He had overwhelming obstacles to overcome and he did it. This holiday season, no one else may give this young man a gift, but he's giving himself one he will never forget.
"I was expected to be in the penitentiary, homeless or at Rusk State Hospital locked up," says Tyrone Obaseki.
To say the odds were stacked against him is an understatement.
"There were times when I thought I was going to commit suicide," he goes on to say, "Once I aged out of care I was homeless. In care I was over medicated. I was physically abused. I went through several foster homes. Before I was eight I had already been in five different psychiatric hospitals."
Obaseki went into foster care when he was only two-months old and was never adopted.
"It was just a rough childhood. I felt rejected." He was bounced around from home to home his whole life. "I was labeled mentally retarded."
It's all well-documented in Obaseki's file, but apparently he didn't get the memo.
He was determined to have a positive future.
"There are too many people who have an avaricious mentality, it's all about themselves. It's all about what they can gain. Somebody has to step back and say hey I'm fighting for the children. I am going to stand up and be the example and show our youth you can weather the vicissitudes of life," says Obaseki.
At 18 years old he "aged out" of the system and was on his own. He was homeless and in college.
"There was one night where I made up my mind this is not the end. My tomorrow is going to be better".
Less than 60 percent of kids in foster care graduate high school. So Obaseki's accomplishments are definitely worth taking notice. Not only did he finish high school, Obaseki has a degree from Texas A & M Commerce and on Saturday?
"Saturday is going to be an awesome moment. I am going to walk across the stage with a masters of arts in counseling," says Obaseki with a smile.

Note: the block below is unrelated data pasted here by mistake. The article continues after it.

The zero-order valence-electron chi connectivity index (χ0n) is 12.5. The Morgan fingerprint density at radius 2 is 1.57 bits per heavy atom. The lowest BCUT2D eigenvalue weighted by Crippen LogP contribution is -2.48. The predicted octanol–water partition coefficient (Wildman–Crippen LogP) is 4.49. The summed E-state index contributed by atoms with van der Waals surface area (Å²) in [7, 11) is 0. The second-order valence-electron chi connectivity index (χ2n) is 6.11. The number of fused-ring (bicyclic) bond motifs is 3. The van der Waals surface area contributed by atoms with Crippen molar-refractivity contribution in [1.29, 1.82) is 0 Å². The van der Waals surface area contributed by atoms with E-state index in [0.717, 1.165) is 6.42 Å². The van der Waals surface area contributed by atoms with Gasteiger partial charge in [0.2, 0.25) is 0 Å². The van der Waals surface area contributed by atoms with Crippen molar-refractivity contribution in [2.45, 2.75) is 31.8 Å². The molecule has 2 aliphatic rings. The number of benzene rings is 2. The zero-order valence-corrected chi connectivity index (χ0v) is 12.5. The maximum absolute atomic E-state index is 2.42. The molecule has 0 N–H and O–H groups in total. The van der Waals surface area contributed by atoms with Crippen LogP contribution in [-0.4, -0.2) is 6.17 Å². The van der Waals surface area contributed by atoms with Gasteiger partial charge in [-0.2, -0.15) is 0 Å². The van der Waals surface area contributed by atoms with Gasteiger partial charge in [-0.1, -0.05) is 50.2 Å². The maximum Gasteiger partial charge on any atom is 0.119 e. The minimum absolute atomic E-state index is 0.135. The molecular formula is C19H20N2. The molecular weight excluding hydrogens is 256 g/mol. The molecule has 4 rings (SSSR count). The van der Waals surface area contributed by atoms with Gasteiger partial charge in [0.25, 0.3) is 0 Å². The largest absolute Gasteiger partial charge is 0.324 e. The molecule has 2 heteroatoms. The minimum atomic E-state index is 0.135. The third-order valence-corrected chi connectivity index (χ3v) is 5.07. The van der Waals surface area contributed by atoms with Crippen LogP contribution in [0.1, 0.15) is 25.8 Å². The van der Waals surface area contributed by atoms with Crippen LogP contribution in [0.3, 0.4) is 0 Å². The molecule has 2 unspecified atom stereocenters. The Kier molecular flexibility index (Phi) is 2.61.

The 26-year-old Obaseki is now about to graduate with a master's degree. He works as a caseworker at CPS.
"Some days I do have to wake up and as I'm putting my tie on I have to encourage myself and say hey today is a good day."
In addition to being your own cheerleader Obaseki, who's also a motivational speaker, encourages youngsters to find inspiration somewhere. He says at age seven while living in an orphanage he watched the movie "Lean On Me" and never forgot the uplifting words.
"If you want to be somebody, if you want to go somewhere you have to wake up and pay attention. I had to wake up and realize it doesn't matter what happened yesterday I had the freedom to choose what's going to happen tomorrow. I really believe my past prepared me for my future. Sometimes it's funny because sometimes your misery can become your ministry," explains Obaseki.
He hopes you too will help encourage kids in foster care by becoming a mentor. It won't cost you any money, only your time and support. Find out how here http://cpsmentors.com/. Find me on Facebook or Twitter @DamaliKeithFOX.